by Maureen C. Bruschi
I have nothing against Coney Island. A bite of a Nathan’s hot dog at the original Nathan’s hot dog stand at the corner of Surf and Stillwell on Coney Island alone is worth the trip. Toss in roller-coaster rides, go-karts, boardwalk games and the beach and you’ve accomplished a full day of pure fun. But when my husband and I planned a one day trip to New York City’s most populous borough we initially focused on Brooklyn Botanic Garden, New York Transit Museum and Brooklyn Bridge Park. We’d leave Coney Island for July and the hot dog eating contest.
As it turned out the garden and the museum were also put on hold for another visit. Brooklyn Bridge Park’s 85-acre playground and the Brooklyn and Manhattan bridges were more than we could handle in one day.
We waited for a warm 77° day in spring and headed for Brooklyn. Parking was convenient by Pier 6, south of the Brooklyn Bridge. The Brooklyn Bridge Park stretches over a mile from Pier 6 in the south past the Brooklyn Bridge to the Manhattan Bridge in the north. Our hike through the park along the East River afforded us spectacular views of the Manhattan skyline. We knew immediately that’s where we’d be spending the entire day.
The early summer-like Friday brought out the crowds. Maybe the Northeast coast had one too many Nor’easters this past winter. Jammed packed playgrounds, beach volleyball courts, basketball and handball courts and an open roller rink along the piers were filled with adults and kids. Who could blame them for playing hooky from work and school.
As we strolled closer to Pier 1, we veered a block from the waterfront under the Brooklyn Bridge for lunch at one of Brooklyn’s best pizza places, Juliana’s Pizza, founded by Patsy Grimaldi. After tasting their famous mouthwatering Margherita pizza, cooked in coal fired ovens, we agreed that their reputation is well deserved. If you stop for lunch at Juliana’s and there’s a line to get in, don’t be discouraged. The line moves fast and it’s well worth the short wait.
After lunch we continued through the park, passing bicycle paths, water gardens and kayak and canoe launches. We discovered Jane’s Carousel, a hit with kids and adults, located by the water between the two bridges. The antique active carousel, sheltered in a glass pavilion, is home to rows of decorated horses, mixed in with a few carriages.
If you enjoy exercise, grab a bottle of water and keep walking to the Manhattan Bridge. The bridge is a little over a mile long and the walkway takes you into New York City’s Chinatown. Although not quite as elegant as the Brooklyn Bridge, the Manhattan Bridge offers two bonuses. First, you’ll enjoy magnificent views of lower Manhattan and the Brooklyn Bridge, and second, you’ll savor Chinatown’s famous food smells that float up to the bridge’s walkway.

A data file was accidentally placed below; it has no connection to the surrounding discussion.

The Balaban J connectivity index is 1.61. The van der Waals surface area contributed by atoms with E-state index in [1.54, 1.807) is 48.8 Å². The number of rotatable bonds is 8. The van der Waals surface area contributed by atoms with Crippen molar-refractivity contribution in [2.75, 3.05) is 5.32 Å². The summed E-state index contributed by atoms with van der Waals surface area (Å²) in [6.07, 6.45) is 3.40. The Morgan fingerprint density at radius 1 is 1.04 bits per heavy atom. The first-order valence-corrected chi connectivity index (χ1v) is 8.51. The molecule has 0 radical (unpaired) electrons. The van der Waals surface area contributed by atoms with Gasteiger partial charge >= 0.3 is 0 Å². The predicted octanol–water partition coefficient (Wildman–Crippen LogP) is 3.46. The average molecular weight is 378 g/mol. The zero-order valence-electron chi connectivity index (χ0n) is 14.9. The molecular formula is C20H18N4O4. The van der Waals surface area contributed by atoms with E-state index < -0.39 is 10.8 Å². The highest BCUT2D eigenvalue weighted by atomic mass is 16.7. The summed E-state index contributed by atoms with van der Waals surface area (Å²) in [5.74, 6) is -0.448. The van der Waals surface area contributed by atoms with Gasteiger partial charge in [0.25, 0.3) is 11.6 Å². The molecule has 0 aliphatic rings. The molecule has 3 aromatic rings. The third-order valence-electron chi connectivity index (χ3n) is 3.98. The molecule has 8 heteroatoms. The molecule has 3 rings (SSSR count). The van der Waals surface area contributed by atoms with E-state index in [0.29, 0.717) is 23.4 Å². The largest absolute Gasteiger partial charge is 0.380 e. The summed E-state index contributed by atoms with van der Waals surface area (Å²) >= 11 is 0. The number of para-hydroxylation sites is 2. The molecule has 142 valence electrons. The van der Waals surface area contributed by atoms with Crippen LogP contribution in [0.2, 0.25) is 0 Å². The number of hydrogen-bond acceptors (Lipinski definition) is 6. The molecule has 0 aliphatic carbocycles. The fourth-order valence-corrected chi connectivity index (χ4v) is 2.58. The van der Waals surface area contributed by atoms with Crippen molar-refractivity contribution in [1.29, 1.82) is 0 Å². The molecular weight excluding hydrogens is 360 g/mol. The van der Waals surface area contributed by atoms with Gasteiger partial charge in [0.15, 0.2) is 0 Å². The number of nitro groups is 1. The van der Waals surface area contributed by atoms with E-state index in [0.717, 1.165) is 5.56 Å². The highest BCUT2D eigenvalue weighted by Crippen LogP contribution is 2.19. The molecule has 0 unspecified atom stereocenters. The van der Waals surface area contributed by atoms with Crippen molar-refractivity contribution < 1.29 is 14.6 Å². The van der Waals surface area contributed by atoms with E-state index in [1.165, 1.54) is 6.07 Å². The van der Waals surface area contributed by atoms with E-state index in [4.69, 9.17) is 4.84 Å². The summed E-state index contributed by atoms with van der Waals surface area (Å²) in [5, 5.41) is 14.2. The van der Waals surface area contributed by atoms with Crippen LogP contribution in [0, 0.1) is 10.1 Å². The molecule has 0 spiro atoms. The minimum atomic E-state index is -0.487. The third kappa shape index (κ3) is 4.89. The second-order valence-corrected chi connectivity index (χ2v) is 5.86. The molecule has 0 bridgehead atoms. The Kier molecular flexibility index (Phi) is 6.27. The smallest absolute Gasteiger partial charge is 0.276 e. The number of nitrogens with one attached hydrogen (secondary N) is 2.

A two mile walk south in Chinatown took us to the New York City side of the Brooklyn Bridge with a mile walk over the bridge back to Brooklyn. When the bridge and its gothic granite and limestone towers first opened in 1883, it was the world’s largest suspension bridge.
When we crossed the Brooklyn Bridge, the pedestrian walkway was filled with walkers, joggers, and bicyclists traveling in both directions. If you walk over the bridge during a busy time, keep a lookout for bikers and stay clear of their bike lane. Many bikers peddle fast and don’t slow down.
Back in Brooklyn we headed to Sociale in Brooklyn Heights for dinner. Historic Brooklyn Heights is a quiet residential neighborhood filled with prestigious brownstones and leaf-filled streets. Although it has a small town charm, Brooklyn Heights is one of the most expensive neighborhoods in Brooklyn because of its waterfront real estate and views of Manhattan’s skyline.
I’m not sure how many miles we walked, but at dinner I was more tired than hungry. A full day for sure. At Sociale’s, my husband and I shared a crispy salad and homemade Tagliatelle con Vendure. A mouthwatering pasta, filled with tagliatelle, shallots, asparagus, green peas, celery root and carrots, was just what we needed before the trek back to our car.
So much to see and so little time. On the way home we began planning our next Brooklyn adventure. And what better way to start that next journey than polishing off a Nathans hog dog at the original stand on the corner of Surf and Stillwell, Coney Island, Brooklyn.
If You Go: Juliana’s Pizza, 19 Old Fulton Street, Brooklyn, NY 11201; (718) 596-6700; julianaspizzac.com; Sociale, 72 Henry Street, Brooklyn, NY 11201; (718) 576-3588; socialebk.com